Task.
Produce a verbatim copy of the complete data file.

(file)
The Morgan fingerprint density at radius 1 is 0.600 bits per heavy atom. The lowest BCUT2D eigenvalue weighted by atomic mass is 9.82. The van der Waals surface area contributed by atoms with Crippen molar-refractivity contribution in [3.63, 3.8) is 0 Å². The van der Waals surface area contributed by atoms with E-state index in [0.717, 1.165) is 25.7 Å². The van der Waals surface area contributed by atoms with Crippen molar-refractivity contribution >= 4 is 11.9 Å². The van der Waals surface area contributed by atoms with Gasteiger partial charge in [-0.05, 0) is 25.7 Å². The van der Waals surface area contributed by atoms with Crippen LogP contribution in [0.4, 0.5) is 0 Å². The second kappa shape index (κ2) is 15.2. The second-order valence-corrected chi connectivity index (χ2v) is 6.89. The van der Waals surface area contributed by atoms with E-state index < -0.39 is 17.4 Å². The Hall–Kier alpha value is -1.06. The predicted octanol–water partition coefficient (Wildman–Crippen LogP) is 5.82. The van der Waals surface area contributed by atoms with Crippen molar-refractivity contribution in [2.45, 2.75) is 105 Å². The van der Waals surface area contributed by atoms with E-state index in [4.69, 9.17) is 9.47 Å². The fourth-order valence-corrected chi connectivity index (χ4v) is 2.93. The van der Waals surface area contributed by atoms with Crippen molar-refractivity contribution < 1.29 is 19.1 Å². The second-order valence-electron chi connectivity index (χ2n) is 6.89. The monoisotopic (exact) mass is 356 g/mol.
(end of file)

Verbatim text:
The Morgan fingerprint density at radius 1 is 0.600 bits per heavy atom. The lowest BCUT2D eigenvalue weighted by atomic mass is 9.82. The van der Waals surface area contributed by atoms with Crippen molar-refractivity contribution in [3.63, 3.8) is 0 Å². The van der Waals surface area contributed by atoms with E-state index in [0.717, 1.165) is 25.7 Å². The van der Waals surface area contributed by atoms with Crippen molar-refractivity contribution >= 4 is 11.9 Å². The van der Waals surface area contributed by atoms with Gasteiger partial charge in [-0.05, 0) is 25.7 Å². The van der Waals surface area contributed by atoms with Crippen LogP contribution in [0.4, 0.5) is 0 Å². The second kappa shape index (κ2) is 15.2. The second-order valence-corrected chi connectivity index (χ2v) is 6.89. The van der Waals surface area contributed by atoms with E-state index < -0.39 is 17.4 Å². The Hall–Kier alpha value is -1.06. The predicted octanol–water partition coefficient (Wildman–Crippen LogP) is 5.82. The van der Waals surface area contributed by atoms with Crippen molar-refractivity contribution in [2.45, 2.75) is 105 Å². The van der Waals surface area contributed by atoms with E-state index in [4.69, 9.17) is 9.47 Å². The fourth-order valence-corrected chi connectivity index (χ4v) is 2.93. The van der Waals surface area contributed by atoms with Crippen molar-refractivity contribution < 1.29 is 19.1 Å². The second-order valence-electron chi connectivity index (χ2n) is 6.89. The monoisotopic (exact) mass is 356 g/mol.